Golden Girls

02 May 2012|Cultural Insight Team

Procter and Gamble have recently presented British Olympic hopefuls Victoria Pendleton (track cycling), Jessica Ennis (Heptathlon) and Keri-Anne Payne (open water swimming) as its new brand ambassadors. To trumpet this, the women have appeared in countless interviews, features and glossy inserts in women’s magazines. And they are presented like starlets – plucked and buffed and bronzed (by Braun, Pantene and Olay, of course) – groomed until they glow. And until they gush about how much they love waterproof mascara, how face wipes are a “must-have” and how “a touch of blusher works wonders.”

Procter & Gamble advert (

To us, there’s something a little sad about this. These women are incredible – they have fought hard to be at the very peak of their game. They are dedicated, tough professionals, about to take on an almighty challenge with the world watching. We’d rather hear about the sheer grit and slog it takes to get where they are, not how much they worry about their hair frizzing when it rains.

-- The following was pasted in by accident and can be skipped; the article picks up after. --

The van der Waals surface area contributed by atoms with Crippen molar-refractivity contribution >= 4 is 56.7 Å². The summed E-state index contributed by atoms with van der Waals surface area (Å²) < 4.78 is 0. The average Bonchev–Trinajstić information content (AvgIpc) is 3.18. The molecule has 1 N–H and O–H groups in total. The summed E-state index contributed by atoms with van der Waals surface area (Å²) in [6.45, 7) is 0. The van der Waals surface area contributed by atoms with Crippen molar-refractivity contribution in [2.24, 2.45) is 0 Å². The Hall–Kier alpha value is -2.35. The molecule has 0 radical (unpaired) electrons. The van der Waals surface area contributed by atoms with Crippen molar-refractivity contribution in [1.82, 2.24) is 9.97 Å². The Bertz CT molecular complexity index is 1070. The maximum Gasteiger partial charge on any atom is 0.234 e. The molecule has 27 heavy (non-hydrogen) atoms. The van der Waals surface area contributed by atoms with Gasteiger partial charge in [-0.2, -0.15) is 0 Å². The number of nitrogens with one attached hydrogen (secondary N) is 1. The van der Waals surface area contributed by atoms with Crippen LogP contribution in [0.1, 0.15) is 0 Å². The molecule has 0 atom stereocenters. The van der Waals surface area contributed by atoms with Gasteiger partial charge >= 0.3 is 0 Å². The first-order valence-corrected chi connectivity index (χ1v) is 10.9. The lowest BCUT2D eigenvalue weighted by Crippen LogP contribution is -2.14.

We’re used to actresses having to double as models, but we hoped that sportspeople might be allowed to appear on their own terms. We don’t need another raft of girls to look like Jennifer Aniston. As well as reducing them to beauty canvasses, it also makes them ordinary. In the P&G sponsored interviews we hear that Jessica Ennis likes nothing more than curling up on the sofa, watching Grey’s Anatomy with her Labrador.

We think we’d like these superhumans to stay super. We’re more than happy to think of them as fierce, strong and untouchable. We don’t need them to be glowing girls next door. We want them to be different to us, we think it’s marvellous that they are superior.

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